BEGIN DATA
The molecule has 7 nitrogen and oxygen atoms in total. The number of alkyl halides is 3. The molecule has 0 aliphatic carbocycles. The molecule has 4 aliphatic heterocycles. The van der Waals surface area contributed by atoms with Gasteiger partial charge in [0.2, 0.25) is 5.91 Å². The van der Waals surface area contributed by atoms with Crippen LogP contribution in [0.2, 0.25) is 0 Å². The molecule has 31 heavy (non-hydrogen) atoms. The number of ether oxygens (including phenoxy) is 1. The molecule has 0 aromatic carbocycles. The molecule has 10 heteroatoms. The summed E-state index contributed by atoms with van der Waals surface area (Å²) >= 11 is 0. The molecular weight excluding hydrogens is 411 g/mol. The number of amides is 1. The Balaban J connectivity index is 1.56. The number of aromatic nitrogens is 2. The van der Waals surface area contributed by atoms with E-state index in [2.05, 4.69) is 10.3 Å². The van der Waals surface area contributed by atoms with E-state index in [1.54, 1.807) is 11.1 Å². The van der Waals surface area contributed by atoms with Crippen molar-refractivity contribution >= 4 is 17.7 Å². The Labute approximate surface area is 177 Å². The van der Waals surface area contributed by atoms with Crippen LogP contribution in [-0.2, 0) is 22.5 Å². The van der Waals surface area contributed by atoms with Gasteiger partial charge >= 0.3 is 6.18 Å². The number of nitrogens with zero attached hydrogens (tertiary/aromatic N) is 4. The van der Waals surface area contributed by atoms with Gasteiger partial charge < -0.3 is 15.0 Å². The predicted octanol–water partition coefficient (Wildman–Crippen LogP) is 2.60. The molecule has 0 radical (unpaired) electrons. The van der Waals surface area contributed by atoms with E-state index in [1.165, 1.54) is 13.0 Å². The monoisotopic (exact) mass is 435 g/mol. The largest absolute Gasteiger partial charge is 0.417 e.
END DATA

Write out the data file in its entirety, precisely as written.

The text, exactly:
The molecule has 7 nitrogen and oxygen atoms in total. The number of alkyl halides is 3. The molecule has 0 aliphatic carbocycles. The molecule has 4 aliphatic heterocycles. The van der Waals surface area contributed by atoms with Gasteiger partial charge in [0.2, 0.25) is 5.91 Å². The van der Waals surface area contributed by atoms with Crippen LogP contribution in [0.2, 0.25) is 0 Å². The molecule has 31 heavy (non-hydrogen) atoms. The number of ether oxygens (including phenoxy) is 1. The molecule has 0 aromatic carbocycles. The molecule has 10 heteroatoms. The summed E-state index contributed by atoms with van der Waals surface area (Å²) >= 11 is 0. The molecular weight excluding hydrogens is 411 g/mol. The number of amides is 1. The Balaban J connectivity index is 1.56. The number of aromatic nitrogens is 2. The van der Waals surface area contributed by atoms with E-state index in [2.05, 4.69) is 10.3 Å². The van der Waals surface area contributed by atoms with E-state index in [1.54, 1.807) is 11.1 Å². The van der Waals surface area contributed by atoms with Crippen molar-refractivity contribution >= 4 is 17.7 Å². The Labute approximate surface area is 177 Å². The van der Waals surface area contributed by atoms with Crippen LogP contribution in [-0.2, 0) is 22.5 Å². The van der Waals surface area contributed by atoms with Gasteiger partial charge >= 0.3 is 6.18 Å². The number of nitrogens with zero attached hydrogens (tertiary/aromatic N) is 4. The van der Waals surface area contributed by atoms with Gasteiger partial charge < -0.3 is 15.0 Å². The predicted octanol–water partition coefficient (Wildman–Crippen LogP) is 2.60. The molecule has 0 radical (unpaired) electrons. The van der Waals surface area contributed by atoms with E-state index in [1.165, 1.54) is 13.0 Å². The monoisotopic (exact) mass is 435 g/mol. The largest absolute Gasteiger partial charge is 0.417 e.